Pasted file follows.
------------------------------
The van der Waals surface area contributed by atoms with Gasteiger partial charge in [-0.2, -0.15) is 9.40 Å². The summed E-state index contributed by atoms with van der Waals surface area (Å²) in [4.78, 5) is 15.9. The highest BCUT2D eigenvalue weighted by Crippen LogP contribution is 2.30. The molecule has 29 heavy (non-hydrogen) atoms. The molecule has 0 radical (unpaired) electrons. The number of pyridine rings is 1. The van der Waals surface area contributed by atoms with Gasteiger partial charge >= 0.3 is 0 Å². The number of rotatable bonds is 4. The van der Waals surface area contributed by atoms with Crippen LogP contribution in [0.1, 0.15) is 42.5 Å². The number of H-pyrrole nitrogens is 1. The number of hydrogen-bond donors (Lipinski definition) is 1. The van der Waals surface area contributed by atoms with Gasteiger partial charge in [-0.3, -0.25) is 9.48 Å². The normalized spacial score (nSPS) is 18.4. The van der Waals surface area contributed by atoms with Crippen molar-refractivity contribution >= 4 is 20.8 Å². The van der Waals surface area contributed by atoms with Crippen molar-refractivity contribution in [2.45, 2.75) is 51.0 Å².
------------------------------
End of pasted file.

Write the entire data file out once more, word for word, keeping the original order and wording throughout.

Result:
The van der Waals surface area contributed by atoms with Gasteiger partial charge in [-0.2, -0.15) is 9.40 Å². The summed E-state index contributed by atoms with van der Waals surface area (Å²) in [4.78, 5) is 15.9. The highest BCUT2D eigenvalue weighted by Crippen LogP contribution is 2.30. The molecule has 29 heavy (non-hydrogen) atoms. The molecule has 0 radical (unpaired) electrons. The number of pyridine rings is 1. The van der Waals surface area contributed by atoms with Gasteiger partial charge >= 0.3 is 0 Å². The number of rotatable bonds is 4. The van der Waals surface area contributed by atoms with Crippen LogP contribution in [0.1, 0.15) is 42.5 Å². The number of H-pyrrole nitrogens is 1. The number of hydrogen-bond donors (Lipinski definition) is 1. The van der Waals surface area contributed by atoms with Gasteiger partial charge in [-0.3, -0.25) is 9.48 Å². The normalized spacial score (nSPS) is 18.4. The van der Waals surface area contributed by atoms with Crippen molar-refractivity contribution >= 4 is 20.8 Å². The van der Waals surface area contributed by atoms with Crippen molar-refractivity contribution in [2.45, 2.75) is 51.0 Å².